A new Johns Hopkins University School of Nursing (JHUSON) study will test a community-based glucose control intervention program for Korean American immigrants who have type-2 diabetes mellitus.
Nurse researcher and JHUSON professor Miyong Kim, PhD, RN, FAAN, has been awarded a $3.1 million grant for the study. Throughout her career, Kim has conducted immigrant-community-based, culturally-sensitive research aimed at educating people on better health and preventing disease. Her five-year study, which started this month, will involve patients in the Baltimore-Washington area.
A pilot study Kim conducted in the Washington-Baltimore area from 2006 to 2008 that included 79 participants with type-2 diabetes yielded what Kim called "very promising results" -- a more-than one percent hemoglobin A1C reduction in the intervention group -- and shed "much light upon diabetes mellitus control and [the] prevention of life-threatening complications."
The intervention in both the pilot and the upcoming studies have three key components: a culturally-sensitive education program to develop skills patients can utilize to control their diabetes; a glucose and blood pressure machine with a phone transmission system to assist in self-monitoring; and telephone counseling and case management by a bilingual nurse who prepares participants to better communicate with their medical providers.
Kim's new study is being done to increase Korean American patients' ability to manage diabetes, which in turn will prevent complications. According to Kim, Korean Americans are among the most medically underserved ethnic groups in the country. Her previous research found that a high number of Korean American immigrants suffer from uncontrolled diabetes and that their lack of adequate health care results in part from their sense of isolation due to language and cultural barriers. More than half of Korean American immigrants, she said, lack health insurance; few go for routine checkups. Their risk for diabetes is increased by the fact that Asian migrants to the West tend to gain weight and develop type-2 diabetes and other chronic diseases.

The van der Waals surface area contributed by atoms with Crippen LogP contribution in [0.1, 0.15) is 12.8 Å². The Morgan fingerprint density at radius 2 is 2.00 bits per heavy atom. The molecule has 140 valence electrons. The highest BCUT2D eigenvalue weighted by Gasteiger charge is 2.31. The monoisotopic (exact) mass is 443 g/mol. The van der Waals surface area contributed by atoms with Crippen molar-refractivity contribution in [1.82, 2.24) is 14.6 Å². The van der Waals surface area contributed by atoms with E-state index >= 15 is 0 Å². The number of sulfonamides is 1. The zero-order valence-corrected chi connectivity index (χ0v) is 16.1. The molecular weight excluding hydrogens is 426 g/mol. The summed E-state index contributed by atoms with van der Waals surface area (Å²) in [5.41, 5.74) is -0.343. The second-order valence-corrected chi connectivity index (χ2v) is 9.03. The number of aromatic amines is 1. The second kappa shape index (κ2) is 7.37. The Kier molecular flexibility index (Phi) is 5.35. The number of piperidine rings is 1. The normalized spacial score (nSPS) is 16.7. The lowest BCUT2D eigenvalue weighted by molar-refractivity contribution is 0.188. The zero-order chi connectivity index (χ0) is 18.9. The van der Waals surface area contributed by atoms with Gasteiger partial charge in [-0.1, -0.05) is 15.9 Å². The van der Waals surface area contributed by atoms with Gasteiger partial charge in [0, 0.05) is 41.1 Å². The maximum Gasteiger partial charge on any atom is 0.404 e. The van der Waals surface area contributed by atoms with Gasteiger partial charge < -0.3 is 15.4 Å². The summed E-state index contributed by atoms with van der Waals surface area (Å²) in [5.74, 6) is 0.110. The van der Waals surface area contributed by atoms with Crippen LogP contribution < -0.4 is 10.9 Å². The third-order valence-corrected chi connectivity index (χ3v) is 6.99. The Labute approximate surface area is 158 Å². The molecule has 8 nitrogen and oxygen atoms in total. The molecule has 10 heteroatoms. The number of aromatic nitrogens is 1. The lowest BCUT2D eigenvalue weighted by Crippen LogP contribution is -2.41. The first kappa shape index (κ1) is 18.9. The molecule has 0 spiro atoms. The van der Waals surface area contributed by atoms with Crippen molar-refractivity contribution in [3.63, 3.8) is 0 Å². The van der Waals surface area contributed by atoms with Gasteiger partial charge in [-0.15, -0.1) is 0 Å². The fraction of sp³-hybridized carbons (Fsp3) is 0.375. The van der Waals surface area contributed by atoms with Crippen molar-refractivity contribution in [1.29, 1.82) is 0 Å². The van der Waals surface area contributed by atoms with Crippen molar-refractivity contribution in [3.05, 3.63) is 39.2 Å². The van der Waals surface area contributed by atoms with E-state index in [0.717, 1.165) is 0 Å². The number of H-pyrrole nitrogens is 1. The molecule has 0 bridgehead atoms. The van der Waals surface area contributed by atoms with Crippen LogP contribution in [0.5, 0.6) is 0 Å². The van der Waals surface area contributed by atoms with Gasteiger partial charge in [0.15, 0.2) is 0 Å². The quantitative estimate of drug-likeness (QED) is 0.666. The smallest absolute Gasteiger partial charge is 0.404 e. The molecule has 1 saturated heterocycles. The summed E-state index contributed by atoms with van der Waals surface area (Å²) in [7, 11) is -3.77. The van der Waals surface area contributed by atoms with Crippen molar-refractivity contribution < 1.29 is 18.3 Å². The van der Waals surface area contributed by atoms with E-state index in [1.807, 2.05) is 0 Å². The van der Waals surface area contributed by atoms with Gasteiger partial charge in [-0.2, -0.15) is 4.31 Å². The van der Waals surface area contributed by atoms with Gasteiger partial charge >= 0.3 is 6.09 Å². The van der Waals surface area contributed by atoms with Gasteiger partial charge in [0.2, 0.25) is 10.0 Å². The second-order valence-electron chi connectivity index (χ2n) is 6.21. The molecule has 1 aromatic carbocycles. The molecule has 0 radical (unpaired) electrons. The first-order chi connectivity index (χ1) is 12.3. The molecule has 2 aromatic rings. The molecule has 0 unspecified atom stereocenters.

Low health literacy among Korean immigrants is worsening "the already high rates of undetected, undertreated or poorly managed chronic illnesses, often leading to costly and tragic consequences," Kim said.
The prevalence of diabetes among Asian Americans generally and Korean Americans specifically is "alarmingly high" and requires "immediate attention," she explained. "There is a strong need for effective, community-based interventions. This community-based diabetes intervention project is the very first of its kind for Korean Americans during their U.S. immigration history, which dates more than 100 years."
Professor Kim also directs JHUSON's Research Center for Cardiovascular Health in Vulnerable Populations, which works to reduce disparities in care and treatment. The research center recently received a four-year, $1.9 million NIH grant. In addition, Professor Kim and her research team colleagues are conducting a similar 5-year community-based intervention trial targeting for hypertensive Korean Americans funded by NHLBI, NIH.